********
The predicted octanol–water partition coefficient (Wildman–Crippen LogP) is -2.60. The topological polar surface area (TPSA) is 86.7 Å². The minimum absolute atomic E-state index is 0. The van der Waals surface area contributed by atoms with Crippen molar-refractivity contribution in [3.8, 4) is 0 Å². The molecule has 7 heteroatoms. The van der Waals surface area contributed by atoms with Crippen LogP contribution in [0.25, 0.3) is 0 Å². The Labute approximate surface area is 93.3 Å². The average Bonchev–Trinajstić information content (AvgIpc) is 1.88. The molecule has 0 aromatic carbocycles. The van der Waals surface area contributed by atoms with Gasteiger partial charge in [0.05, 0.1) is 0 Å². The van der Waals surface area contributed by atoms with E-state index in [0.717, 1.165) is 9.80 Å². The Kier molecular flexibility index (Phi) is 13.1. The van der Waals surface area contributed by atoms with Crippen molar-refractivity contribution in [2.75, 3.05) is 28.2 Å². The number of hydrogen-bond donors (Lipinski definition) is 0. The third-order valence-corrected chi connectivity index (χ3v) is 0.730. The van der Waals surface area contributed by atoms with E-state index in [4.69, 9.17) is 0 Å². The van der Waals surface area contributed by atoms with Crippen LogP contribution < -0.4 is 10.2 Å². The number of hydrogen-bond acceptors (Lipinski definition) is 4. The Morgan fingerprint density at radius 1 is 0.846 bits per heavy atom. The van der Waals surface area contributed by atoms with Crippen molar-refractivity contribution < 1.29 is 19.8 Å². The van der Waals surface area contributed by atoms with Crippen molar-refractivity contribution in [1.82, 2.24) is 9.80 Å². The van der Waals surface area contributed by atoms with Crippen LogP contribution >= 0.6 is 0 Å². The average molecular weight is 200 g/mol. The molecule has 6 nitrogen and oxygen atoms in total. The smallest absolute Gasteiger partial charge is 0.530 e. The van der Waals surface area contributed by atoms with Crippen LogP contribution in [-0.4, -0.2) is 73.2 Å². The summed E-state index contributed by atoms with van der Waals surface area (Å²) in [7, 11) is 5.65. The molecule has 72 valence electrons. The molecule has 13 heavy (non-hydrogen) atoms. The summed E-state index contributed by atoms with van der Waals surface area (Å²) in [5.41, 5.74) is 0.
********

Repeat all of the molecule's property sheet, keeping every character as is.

The predicted octanol–water partition coefficient (Wildman–Crippen LogP) is -2.60. The topological polar surface area (TPSA) is 86.7 Å². The minimum absolute atomic E-state index is 0. The van der Waals surface area contributed by atoms with Crippen molar-refractivity contribution in [3.8, 4) is 0 Å². The molecule has 7 heteroatoms. The van der Waals surface area contributed by atoms with Crippen LogP contribution in [0.25, 0.3) is 0 Å². The Labute approximate surface area is 93.3 Å². The average Bonchev–Trinajstić information content (AvgIpc) is 1.88. The molecule has 0 aromatic carbocycles. The van der Waals surface area contributed by atoms with Gasteiger partial charge in [0.05, 0.1) is 0 Å². The van der Waals surface area contributed by atoms with E-state index in [0.717, 1.165) is 9.80 Å². The Kier molecular flexibility index (Phi) is 13.1. The van der Waals surface area contributed by atoms with Crippen molar-refractivity contribution in [2.75, 3.05) is 28.2 Å². The number of hydrogen-bond donors (Lipinski definition) is 0. The third-order valence-corrected chi connectivity index (χ3v) is 0.730. The van der Waals surface area contributed by atoms with E-state index in [4.69, 9.17) is 0 Å². The van der Waals surface area contributed by atoms with Crippen LogP contribution < -0.4 is 10.2 Å². The number of hydrogen-bond acceptors (Lipinski definition) is 4. The Morgan fingerprint density at radius 1 is 0.846 bits per heavy atom. The van der Waals surface area contributed by atoms with Crippen molar-refractivity contribution < 1.29 is 19.8 Å². The van der Waals surface area contributed by atoms with Crippen molar-refractivity contribution in [1.82, 2.24) is 9.80 Å². The van der Waals surface area contributed by atoms with Crippen LogP contribution >= 0.6 is 0 Å². The average molecular weight is 200 g/mol. The molecule has 6 nitrogen and oxygen atoms in total. The smallest absolute Gasteiger partial charge is 0.530 e. The van der Waals surface area contributed by atoms with Crippen LogP contribution in [-0.4, -0.2) is 73.2 Å². The summed E-state index contributed by atoms with van der Waals surface area (Å²) in [7, 11) is 5.65. The molecule has 72 valence electrons. The molecule has 13 heavy (non-hydrogen) atoms. The summed E-state index contributed by atoms with van der Waals surface area (Å²) in [5.41, 5.74) is 0.